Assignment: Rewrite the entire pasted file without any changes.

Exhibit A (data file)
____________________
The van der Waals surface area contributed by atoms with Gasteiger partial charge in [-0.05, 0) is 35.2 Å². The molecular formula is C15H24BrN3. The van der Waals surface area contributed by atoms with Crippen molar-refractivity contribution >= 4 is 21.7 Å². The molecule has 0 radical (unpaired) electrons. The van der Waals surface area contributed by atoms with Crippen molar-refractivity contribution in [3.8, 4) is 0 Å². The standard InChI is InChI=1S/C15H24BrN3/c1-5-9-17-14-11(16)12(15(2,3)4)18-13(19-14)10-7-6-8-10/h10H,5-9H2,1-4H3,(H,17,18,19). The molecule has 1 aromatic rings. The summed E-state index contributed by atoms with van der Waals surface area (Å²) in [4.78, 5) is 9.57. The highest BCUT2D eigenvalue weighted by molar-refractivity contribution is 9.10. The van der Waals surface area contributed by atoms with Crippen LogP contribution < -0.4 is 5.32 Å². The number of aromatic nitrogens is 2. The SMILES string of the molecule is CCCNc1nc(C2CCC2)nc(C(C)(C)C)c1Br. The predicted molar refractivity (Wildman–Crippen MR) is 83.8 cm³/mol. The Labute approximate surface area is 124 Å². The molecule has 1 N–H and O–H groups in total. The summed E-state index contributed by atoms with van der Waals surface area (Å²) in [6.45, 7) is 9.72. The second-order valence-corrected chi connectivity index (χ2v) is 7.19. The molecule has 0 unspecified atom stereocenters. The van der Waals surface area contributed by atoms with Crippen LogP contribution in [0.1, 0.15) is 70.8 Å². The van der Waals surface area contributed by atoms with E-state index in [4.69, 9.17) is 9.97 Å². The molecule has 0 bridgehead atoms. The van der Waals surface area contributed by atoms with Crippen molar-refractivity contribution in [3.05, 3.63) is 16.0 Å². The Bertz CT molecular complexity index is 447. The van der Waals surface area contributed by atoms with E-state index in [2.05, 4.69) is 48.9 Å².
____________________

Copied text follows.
The van der Waals surface area contributed by atoms with Gasteiger partial charge in [-0.05, 0) is 35.2 Å². The molecular formula is C15H24BrN3. The van der Waals surface area contributed by atoms with Crippen molar-refractivity contribution >= 4 is 21.7 Å². The molecule has 0 radical (unpaired) electrons. The van der Waals surface area contributed by atoms with Crippen molar-refractivity contribution in [3.8, 4) is 0 Å². The standard InChI is InChI=1S/C15H24BrN3/c1-5-9-17-14-11(16)12(15(2,3)4)18-13(19-14)10-7-6-8-10/h10H,5-9H2,1-4H3,(H,17,18,19). The molecule has 1 aromatic rings. The summed E-state index contributed by atoms with van der Waals surface area (Å²) in [4.78, 5) is 9.57. The highest BCUT2D eigenvalue weighted by molar-refractivity contribution is 9.10. The van der Waals surface area contributed by atoms with Crippen LogP contribution < -0.4 is 5.32 Å². The number of aromatic nitrogens is 2. The SMILES string of the molecule is CCCNc1nc(C2CCC2)nc(C(C)(C)C)c1Br. The predicted molar refractivity (Wildman–Crippen MR) is 83.8 cm³/mol. The Labute approximate surface area is 124 Å². The molecule has 1 N–H and O–H groups in total. The summed E-state index contributed by atoms with van der Waals surface area (Å²) in [6.45, 7) is 9.72. The second-order valence-corrected chi connectivity index (χ2v) is 7.19. The molecule has 0 unspecified atom stereocenters. The van der Waals surface area contributed by atoms with Crippen LogP contribution in [0.1, 0.15) is 70.8 Å². The van der Waals surface area contributed by atoms with E-state index in [4.69, 9.17) is 9.97 Å². The molecule has 0 bridgehead atoms. The van der Waals surface area contributed by atoms with Crippen molar-refractivity contribution in [3.05, 3.63) is 16.0 Å². The Bertz CT molecular complexity index is 447. The van der Waals surface area contributed by atoms with E-state index in [2.05, 4.69) is 48.9 Å².